The dumbbell pullover exercise is unique as it targets two opposing muscle groups simultaneously -- the chest and back muscles. If you perform this exercise incorrectly, you risk injuring a joint or dropping the dumbbell on your face. Before including the pullover exercise in your strength routine, learn the proper technique, body position and range of motion to reduce your risk of injury.
Perform the dumbbell pullover in one of two positions. Beginners should lie on a weight bench with their feet flat on the floor. Make sure your low back maintains contact with the bench. If your back arches during the exercise, you may experience low back pain. If the bench is too high, place a step at the end of the bench and rest your feet on the step instead of the floor.
More advanced exercisers may choose to position themselves perpendicular to the weight bench with their shoulders on and their hips off the bench. Your neck and shoulders should be firmly supported by the bench. Do not allow your head to hang off the back edge as this can cause neck pain. Slightly flex your hips, but do not let them sag. Your thighs should be parallel to the floor.
The dumbbell pullover has a high risk of injury because you hold the dumbbell over your face. Use a diamond grip to ensure you have a secure hold on the dumbbell. Wrap your hands around the stem of the dumbbell with your palms facing the ceiling and the cap of the dumbbell resting against your palms. The dumbbell sits perpendicular to the floor. As you lower and raise the dumbbell, keep your elbows tucked in close to each other; do not allow them to flare out as this places extra stress on the joints.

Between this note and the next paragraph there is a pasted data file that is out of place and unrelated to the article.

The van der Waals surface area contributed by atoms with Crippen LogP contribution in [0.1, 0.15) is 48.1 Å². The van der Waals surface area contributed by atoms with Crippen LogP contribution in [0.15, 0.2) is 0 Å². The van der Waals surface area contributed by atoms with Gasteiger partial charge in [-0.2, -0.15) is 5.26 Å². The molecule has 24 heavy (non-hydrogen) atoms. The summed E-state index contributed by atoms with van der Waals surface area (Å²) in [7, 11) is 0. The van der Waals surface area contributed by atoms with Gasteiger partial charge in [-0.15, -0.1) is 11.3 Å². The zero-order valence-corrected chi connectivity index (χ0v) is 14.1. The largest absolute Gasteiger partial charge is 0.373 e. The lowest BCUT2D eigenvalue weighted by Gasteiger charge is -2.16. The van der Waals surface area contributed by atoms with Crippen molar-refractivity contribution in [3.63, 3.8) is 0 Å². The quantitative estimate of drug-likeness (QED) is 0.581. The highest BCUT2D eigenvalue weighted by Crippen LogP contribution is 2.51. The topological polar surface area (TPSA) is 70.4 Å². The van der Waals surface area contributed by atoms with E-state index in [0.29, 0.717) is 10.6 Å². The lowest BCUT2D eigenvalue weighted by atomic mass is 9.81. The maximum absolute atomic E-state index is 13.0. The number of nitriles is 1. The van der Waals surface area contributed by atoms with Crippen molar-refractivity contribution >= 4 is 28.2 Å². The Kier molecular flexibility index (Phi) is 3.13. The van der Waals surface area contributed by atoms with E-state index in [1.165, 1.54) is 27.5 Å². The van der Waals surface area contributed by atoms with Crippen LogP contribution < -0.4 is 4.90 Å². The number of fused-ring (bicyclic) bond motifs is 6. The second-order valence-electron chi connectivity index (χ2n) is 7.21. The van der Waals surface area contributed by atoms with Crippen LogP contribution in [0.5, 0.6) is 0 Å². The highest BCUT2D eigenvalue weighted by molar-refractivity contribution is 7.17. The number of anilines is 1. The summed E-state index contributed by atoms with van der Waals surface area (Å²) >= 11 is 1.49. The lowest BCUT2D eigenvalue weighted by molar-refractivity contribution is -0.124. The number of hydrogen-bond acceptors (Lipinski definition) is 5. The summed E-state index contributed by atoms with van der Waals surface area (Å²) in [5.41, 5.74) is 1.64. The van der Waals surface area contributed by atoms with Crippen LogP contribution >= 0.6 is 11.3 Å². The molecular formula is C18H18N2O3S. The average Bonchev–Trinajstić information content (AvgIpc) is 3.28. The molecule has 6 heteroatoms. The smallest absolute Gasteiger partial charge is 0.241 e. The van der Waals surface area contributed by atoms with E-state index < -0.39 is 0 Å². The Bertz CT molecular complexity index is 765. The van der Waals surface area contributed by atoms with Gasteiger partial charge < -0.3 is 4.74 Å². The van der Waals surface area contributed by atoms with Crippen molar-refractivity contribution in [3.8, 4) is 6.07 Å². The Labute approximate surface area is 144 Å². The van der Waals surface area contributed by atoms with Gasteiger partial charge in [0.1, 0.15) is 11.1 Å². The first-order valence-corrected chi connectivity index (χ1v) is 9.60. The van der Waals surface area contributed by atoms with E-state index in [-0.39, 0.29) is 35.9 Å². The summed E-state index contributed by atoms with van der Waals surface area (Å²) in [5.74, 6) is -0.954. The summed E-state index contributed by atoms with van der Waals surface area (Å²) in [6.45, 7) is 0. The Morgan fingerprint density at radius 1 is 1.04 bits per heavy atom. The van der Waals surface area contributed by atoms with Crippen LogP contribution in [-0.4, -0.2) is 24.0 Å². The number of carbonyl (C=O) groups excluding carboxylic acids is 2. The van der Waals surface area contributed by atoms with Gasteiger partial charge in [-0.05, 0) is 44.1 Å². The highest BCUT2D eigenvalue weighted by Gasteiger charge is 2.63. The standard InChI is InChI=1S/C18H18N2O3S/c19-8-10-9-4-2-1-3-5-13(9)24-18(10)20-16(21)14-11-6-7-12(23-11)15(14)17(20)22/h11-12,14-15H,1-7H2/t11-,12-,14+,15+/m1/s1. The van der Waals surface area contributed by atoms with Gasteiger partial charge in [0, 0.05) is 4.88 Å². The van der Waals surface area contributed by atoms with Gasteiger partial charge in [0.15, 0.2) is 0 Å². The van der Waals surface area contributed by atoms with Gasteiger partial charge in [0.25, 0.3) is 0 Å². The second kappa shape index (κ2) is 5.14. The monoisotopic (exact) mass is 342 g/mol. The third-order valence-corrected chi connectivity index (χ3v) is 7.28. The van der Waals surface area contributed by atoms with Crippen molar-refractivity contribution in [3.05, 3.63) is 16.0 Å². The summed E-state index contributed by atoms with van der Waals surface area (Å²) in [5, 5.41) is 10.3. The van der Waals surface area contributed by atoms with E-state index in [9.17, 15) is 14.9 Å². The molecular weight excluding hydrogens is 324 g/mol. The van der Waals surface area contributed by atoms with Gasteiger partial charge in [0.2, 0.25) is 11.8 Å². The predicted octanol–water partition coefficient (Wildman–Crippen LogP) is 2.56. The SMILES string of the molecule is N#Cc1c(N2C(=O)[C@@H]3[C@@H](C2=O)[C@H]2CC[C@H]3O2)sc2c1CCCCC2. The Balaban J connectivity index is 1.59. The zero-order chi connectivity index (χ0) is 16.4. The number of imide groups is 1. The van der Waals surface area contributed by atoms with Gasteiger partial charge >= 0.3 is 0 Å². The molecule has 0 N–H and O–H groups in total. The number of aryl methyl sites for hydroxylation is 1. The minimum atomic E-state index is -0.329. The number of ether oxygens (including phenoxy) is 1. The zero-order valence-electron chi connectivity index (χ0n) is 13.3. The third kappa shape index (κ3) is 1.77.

Range of Motion
The general instruction is to lower the dumbbell until it drops just past your head and your upper arms are parallel to the floor. However, your range of motion depends on the flexibility of your shoulder girdle. Do not force the dumbbell lower than is comfortable. Pull the dumbbell back up and stop the movement when your arms are perpendicular to the floor. If you bring the weight too far forward, you transfer too much of the load to your front shoulders.
Other Safety Considerations
Especially if you are using a heavy weight, have a workout partner spot you on this exercise. The spotter should stand to the side of your head and squat down or kneel on one knee, then place one hand under the bottom cap of the dumbbell and the other near the stem. The spotter's hands should follow the path of the dumbbell, but not touch it. If you lose control, the spotter can grab the dumbbell from you. If you use adjustable dumbbells with weight plates, make sure the collar is secure so the weight plates don't slide off and hit you in the face.
Based in Austin, Texas, Jolie Johnson has been in the fitness industry for over 12 years and has been writing fitness-related articles since 2008 for various websites. She received her Bachelor of Arts in English and philosophy from the University of Illinois.